Today when I think of technology and politics it makes me a bit uneasy. No matter which way you lean politically, it can’t be argued that technology has played a critical role in determining the outcome in the current election cycle.
I will leave the analysis of how social media, fake news and foreign governments may have influenced the results of this election to the experts. Instead, I think it is worth considering how the consequence of the election may influence the technology landscape as our political climate changes.
First let me state that I don’t believe there is any real clarity in how the current administration will take the campaign rhetoric and enact policy changes that will have any meaningful impact on technology innovation, cyber security or patent rights protection. Additionally, changes to trade policy, science based regulations and net neutrality could stifle innovation.
So the question is how will the diversification occurring in northern Nevada be affected by legislative changes enacted by the new administration and the republican controlled congress? From where I sit today it looks like we must wait and see, once the chaos subsides and the smoke clears we will have a better idea, for now here are some points to ponder:
Cyber and Security – The government is obviously a big consumer of cyber and digital security, and the work that they do internally and through contractors can drive innovation in communications, security and compute. Their consumption is also a large line item on the sales sheets of technology companies around the world.
There is a good example of a local connection here in Reno, where a small software company was selling to the military and the 2013 budget sequestration essentially stopped purchases and dried up their sales.
Science Based Regulation and Funding – Big government goals like landing a man on the moon are often touted as drivers of innovation and technology. How the current administration approaches the government’s role in funding research or in applying research to real-world problems could impact science and technology for years to come. Early indications are not good, especially where funding for politically charged problems like global warming, pollution and health are concerned.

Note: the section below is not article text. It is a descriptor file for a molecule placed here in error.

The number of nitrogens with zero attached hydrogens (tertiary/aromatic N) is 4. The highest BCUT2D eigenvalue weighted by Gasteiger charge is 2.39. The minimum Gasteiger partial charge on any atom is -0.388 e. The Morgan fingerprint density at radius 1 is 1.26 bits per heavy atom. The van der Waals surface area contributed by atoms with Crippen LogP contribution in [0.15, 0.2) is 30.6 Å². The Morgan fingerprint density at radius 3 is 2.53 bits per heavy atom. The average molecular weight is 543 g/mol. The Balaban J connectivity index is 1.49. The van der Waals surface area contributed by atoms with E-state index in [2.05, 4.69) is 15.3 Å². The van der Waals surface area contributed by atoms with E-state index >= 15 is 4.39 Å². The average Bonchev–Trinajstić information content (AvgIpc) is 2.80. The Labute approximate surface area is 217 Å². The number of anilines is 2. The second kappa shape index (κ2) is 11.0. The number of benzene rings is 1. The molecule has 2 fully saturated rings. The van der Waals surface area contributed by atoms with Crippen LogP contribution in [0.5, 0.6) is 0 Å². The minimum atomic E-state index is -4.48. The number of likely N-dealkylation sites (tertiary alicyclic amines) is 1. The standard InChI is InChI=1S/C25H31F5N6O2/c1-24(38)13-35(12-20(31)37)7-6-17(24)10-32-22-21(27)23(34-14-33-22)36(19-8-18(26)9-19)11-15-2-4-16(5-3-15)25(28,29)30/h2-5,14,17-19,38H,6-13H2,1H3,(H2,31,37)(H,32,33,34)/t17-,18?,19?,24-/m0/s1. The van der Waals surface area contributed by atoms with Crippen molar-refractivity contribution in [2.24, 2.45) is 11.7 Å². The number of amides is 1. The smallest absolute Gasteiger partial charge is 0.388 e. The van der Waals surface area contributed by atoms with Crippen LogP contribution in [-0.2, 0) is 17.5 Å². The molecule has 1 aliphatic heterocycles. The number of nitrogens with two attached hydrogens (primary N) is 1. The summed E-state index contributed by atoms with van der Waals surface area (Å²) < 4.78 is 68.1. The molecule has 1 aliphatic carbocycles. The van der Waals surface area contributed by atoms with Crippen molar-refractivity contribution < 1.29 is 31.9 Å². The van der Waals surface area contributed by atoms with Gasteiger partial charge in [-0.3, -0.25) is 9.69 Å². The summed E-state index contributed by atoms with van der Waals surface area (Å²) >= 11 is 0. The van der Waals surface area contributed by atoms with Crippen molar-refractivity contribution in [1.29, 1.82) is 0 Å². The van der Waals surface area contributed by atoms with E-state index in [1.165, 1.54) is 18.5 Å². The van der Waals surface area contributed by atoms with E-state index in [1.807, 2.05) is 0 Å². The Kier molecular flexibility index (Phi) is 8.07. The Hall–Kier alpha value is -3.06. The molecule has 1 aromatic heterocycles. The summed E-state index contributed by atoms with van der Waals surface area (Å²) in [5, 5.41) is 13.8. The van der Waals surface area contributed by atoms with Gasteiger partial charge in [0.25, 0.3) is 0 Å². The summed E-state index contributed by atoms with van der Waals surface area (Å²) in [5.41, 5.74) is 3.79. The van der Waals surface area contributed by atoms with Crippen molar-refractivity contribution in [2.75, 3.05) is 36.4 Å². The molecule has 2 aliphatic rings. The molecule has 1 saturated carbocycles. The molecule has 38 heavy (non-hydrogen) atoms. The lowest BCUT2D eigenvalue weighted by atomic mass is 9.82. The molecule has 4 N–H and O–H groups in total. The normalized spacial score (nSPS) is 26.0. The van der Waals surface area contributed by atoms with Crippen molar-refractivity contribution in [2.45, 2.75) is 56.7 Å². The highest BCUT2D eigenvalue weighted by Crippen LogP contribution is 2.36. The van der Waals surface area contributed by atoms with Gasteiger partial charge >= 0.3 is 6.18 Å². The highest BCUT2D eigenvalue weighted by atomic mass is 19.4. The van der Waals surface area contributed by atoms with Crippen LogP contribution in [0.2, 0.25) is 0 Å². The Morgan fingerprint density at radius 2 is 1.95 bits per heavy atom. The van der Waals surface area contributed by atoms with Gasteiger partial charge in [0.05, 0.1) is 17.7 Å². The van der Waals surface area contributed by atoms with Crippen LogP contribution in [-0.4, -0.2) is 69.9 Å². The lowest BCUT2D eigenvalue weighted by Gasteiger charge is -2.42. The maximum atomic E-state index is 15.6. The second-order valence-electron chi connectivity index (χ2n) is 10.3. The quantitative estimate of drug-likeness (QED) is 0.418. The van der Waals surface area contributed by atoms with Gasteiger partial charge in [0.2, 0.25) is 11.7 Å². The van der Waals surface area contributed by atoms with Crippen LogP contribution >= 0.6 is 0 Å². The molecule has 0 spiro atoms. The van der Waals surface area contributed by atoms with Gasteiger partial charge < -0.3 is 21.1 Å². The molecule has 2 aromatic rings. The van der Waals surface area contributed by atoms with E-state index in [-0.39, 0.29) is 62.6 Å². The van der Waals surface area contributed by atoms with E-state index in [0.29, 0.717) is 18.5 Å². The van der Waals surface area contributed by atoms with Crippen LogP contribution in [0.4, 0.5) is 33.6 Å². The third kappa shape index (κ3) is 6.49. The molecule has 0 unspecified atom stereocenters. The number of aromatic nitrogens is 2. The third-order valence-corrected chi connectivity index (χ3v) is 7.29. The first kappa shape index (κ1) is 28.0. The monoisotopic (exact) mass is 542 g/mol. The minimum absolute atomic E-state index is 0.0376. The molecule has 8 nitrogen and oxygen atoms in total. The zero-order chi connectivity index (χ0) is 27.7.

Funding research creates high paying jobs for scientists, researchers and academics. Many of these jobs go to immigrants simply because we are not producing enough talent, so we must fix that, but high school age kids today need to pay attention to career goals now and changes in funding for these fields could limit their choices.
Trade Policy – This is a tough one and I don’t have any specific expertise on trade, but I do have experience in the technology marketplace and I can tell you that the most every piece of technology you buy is sourced from parts made around the world. When I think about the local inventor sitting in a lab at UNR or Switch’s Innevation space, designing the next cool technology, at some point they are sourcing components or outsourcing manufacturing from overseas. How will that work and what will that cost going forward.
How technology, science and innovation will be impacted by the policies of our new President remain to be seen, but there is clearly more to consider than the simple hype of walls, immigrants and trade.